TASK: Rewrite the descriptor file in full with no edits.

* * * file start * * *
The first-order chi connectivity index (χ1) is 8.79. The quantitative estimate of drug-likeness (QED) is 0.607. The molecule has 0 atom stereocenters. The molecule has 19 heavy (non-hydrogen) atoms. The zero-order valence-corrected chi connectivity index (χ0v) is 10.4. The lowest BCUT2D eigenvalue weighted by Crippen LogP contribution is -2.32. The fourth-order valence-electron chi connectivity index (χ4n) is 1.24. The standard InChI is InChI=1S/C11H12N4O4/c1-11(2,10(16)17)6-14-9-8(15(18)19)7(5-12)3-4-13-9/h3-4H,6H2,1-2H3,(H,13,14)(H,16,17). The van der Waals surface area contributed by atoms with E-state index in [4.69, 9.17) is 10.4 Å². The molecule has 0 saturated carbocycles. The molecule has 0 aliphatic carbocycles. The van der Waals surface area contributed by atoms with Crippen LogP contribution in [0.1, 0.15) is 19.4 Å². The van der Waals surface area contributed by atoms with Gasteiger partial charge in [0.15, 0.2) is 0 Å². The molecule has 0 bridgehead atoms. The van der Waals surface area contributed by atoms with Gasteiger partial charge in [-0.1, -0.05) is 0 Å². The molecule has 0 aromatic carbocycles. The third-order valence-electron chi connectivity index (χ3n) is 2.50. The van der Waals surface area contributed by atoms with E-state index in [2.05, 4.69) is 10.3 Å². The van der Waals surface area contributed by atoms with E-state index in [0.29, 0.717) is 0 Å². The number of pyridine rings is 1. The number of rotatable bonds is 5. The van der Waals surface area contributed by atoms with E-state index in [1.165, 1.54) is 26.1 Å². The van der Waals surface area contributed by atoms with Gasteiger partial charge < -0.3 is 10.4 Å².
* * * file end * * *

The first-order chi connectivity index (χ1) is 8.79. The quantitative estimate of drug-likeness (QED) is 0.607. The molecule has 0 atom stereocenters. The molecule has 19 heavy (non-hydrogen) atoms. The zero-order valence-corrected chi connectivity index (χ0v) is 10.4. The lowest BCUT2D eigenvalue weighted by Crippen LogP contribution is -2.32. The fourth-order valence-electron chi connectivity index (χ4n) is 1.24. The standard InChI is InChI=1S/C11H12N4O4/c1-11(2,10(16)17)6-14-9-8(15(18)19)7(5-12)3-4-13-9/h3-4H,6H2,1-2H3,(H,13,14)(H,16,17). The van der Waals surface area contributed by atoms with E-state index in [4.69, 9.17) is 10.4 Å². The molecule has 0 saturated carbocycles. The molecule has 0 aliphatic carbocycles. The van der Waals surface area contributed by atoms with Crippen LogP contribution in [0.1, 0.15) is 19.4 Å². The van der Waals surface area contributed by atoms with Gasteiger partial charge in [0.15, 0.2) is 0 Å². The molecule has 0 bridgehead atoms. The van der Waals surface area contributed by atoms with Gasteiger partial charge in [-0.1, -0.05) is 0 Å². The molecule has 0 aromatic carbocycles. The third-order valence-electron chi connectivity index (χ3n) is 2.50. The van der Waals surface area contributed by atoms with E-state index in [2.05, 4.69) is 10.3 Å². The van der Waals surface area contributed by atoms with E-state index in [0.29, 0.717) is 0 Å². The number of pyridine rings is 1. The number of rotatable bonds is 5. The van der Waals surface area contributed by atoms with E-state index in [1.165, 1.54) is 26.1 Å². The van der Waals surface area contributed by atoms with Gasteiger partial charge < -0.3 is 10.4 Å².